Journal of Cutaneous and Aesthetic Surgery

: 2014  |  Volume : 7  |  Issue : 3  |  Page : 181--183

Large skin tags on the thigh

Keshavmurthy A Adya, Aparna Palit, Arun C Inamadar 
 Department of Dermatology, Venereology and Leprosy, SBMP Medical College, Hospital and Research Center, BLDE University, Vijapura, Karnataka, India

Correspondence Address:
Arun C Inamadar
Department of Dermatology, Venereology and Leprosy, SBMP Medical College, Hospital and Research Center, BLDE University, Vijapura, Karnataka

How to cite this article:
Adya KA, Palit A, Inamadar AC. Large skin tags on the thigh.J Cutan Aesthet Surg 2014;7:181-183

How to cite this URL:
Adya KA, Palit A, Inamadar AC. Large skin tags on the thigh. J Cutan Aesthet Surg [serial online] 2014 [cited 2021 Nov 29 ];7:181-183
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Full Text

Dear Editor,

A 25-year-old male presented with closely aggregated, large, soft polypoid skin-coloured outgrowths ranging from 3 mm to 3 cm over the medial aspect of left upper thigh from the past 3 years. The lesions had been electrosurgically removed about a year back but there was recurrence over the past few months. The larger lesions were pedunculated and grouped while the smaller ones were sessile and discrete. The lesions were otherwise asymptomatic except for discomfort due to friction against the other thigh during walking. Most of the larger lesions had a conspicuous convoluted surface. The surrounding and the intervening skin was slight hyperpigmented [Figure 1]. Histopathology of one of the pedunculated lesions revealed the presence of aggregated mature lipocytes, especially about the blood vessels in the dermis [Figure 2] and [Figure 3], with no connection with the subcutis-features consistent with Nevus lipomatosus cutaneous superficialis (NLCS).{Figure 1}{Figure 2}{Figure 3}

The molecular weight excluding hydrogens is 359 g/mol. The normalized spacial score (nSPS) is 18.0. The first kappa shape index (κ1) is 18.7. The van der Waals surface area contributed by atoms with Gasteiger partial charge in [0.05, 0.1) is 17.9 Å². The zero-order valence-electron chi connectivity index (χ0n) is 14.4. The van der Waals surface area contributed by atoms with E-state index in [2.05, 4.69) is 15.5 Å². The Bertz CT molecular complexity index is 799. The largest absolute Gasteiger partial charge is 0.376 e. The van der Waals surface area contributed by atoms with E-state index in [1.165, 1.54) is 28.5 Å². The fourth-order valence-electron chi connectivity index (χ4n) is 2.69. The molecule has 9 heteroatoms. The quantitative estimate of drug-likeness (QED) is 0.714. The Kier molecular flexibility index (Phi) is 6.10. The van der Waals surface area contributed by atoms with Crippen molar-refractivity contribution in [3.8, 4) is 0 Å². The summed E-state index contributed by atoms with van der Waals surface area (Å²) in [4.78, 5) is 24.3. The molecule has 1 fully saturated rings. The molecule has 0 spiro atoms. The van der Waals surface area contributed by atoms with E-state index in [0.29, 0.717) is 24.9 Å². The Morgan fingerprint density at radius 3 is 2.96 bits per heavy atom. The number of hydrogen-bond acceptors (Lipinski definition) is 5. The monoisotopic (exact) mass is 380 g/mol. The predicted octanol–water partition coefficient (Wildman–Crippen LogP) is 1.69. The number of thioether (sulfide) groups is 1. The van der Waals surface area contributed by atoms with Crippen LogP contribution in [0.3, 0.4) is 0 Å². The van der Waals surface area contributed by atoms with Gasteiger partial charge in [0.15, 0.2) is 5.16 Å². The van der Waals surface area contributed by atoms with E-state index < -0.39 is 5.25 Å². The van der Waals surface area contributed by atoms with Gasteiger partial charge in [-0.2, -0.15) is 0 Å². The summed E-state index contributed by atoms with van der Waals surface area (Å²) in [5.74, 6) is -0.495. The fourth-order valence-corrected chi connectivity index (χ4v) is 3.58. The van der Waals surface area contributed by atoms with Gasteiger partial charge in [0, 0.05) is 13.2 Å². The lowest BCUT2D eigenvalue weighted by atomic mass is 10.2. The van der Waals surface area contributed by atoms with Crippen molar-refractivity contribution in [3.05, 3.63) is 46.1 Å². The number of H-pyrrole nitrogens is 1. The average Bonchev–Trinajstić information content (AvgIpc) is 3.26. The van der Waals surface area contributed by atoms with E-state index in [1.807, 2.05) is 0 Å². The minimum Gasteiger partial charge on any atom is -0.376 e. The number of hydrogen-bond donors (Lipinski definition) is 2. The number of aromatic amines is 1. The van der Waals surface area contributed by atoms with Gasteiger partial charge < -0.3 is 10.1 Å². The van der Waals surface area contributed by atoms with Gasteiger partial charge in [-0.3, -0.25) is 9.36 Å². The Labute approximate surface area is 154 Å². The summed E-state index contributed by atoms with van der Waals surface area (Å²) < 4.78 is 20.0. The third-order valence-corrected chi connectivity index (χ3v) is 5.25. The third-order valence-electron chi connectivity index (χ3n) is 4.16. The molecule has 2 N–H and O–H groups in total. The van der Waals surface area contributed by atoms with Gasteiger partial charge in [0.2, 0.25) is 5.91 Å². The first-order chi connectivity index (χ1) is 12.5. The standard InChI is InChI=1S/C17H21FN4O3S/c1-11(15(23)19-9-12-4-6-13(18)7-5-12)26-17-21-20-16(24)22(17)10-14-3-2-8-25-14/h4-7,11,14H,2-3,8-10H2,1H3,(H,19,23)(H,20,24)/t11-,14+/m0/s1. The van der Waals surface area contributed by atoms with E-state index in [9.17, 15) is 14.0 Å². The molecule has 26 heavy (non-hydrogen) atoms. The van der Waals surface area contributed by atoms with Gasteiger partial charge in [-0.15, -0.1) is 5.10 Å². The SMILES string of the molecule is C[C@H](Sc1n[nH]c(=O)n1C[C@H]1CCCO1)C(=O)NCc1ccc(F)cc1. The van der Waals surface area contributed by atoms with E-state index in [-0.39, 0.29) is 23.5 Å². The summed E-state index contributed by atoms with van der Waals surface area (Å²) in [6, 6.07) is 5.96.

NLCS is a rare connective tissue hamartoma characterised by the presence of ectopic mature adipocytes in the dermis. Usual age of occurrence is the second decade of life with equal sex predilection. Clinically, two forms of NLCS have been described-multiple and solitary. Multiple, soft, flesh-coloured papulonodules, sometimes in a linear pattern, was first described by Hoffmann and Zurhelle (1921). [1] The lesions may be sessile or pedunculated and generally occur in a clustered fashion with either a smooth, or a rather characteristic cerebriform/wrinkled surface with or without comedonal plugs. The gluteal region, upper thigh and the back are frequently involved. [2] The solitary form occurs later in life and commonly involves the trunk. It may develop as a sessile dome-shaped papule, a plaque, or a pedunculated lesion that may be indistinguishable from a broad fatty fibroepithelial polyp. The occurrence of both the forms at unusual sites has also been documented. [3],[4] Although the exact pathogenesis of NLCS is unclear, several hypotheses like adipocyte metaplasia of the dermal connective tissue during degenerative process, and the origin of lipocytes from the pericytes of superficial dermal vessels have been put forth. Some authors believe NLCS is a true hamartoma characterised by heterotrophic proliferation of lipocytes. [5] Histopathologically, the pathognomonic finding is the presence of mature lipocytes in papillary dermis, especially aggregated around the blood vessels, without any connection to the subcutis. The number of lipocytes may be quite variable ranging from less <10% to >70% of the lesion. The perivascular concentration of the lipocytes is especially pronounced when these are fewer. Other dermal changes include thickening of collagen, and an increase in the number of blood vessels and fibroblasts. The overlying epidermis may either be normal or acanthotic and papillomatous with or without dilated follicular ostia. [2],[6] NLCS should be differentiated from maturing dermal melanocytic nevi, papulonodular lesions of Goltz syndrome (focal dermal hypoplasia), and large fibroepithelial polyps (acrochordons). Dermal melanocytic nevi appear as skin-coloured dome-shaped papules or nodules in which the nevomelanocytes are fewer as these are replaced by fatty tissue during the process of their maturation. [7] Soft yellowish nodules in a linear pattern may be seen in Goltz syndrome as a result of herniation of the subcutaneous fat in to the attenuated dermis. Histopathologically, the presence of fat beneath the epidermis that is connected to the subcutis and profound attenuation of collagen and appendages differentiate these lesions of Goltz syndrome from NLCS. [8] Solitary lesions of NLCS are indistinguishable both clinically and histopathologically from the solitary bag-like fibroepithelial polyps except that the former may have a broader base. [6],[7],[9] NLCS is a benign asymptomatic condition and treatment is indicated only for cosmetic reasons. Complete excision is recommended as recurrence following ablative procedures, as in this case, has been reported. [5]


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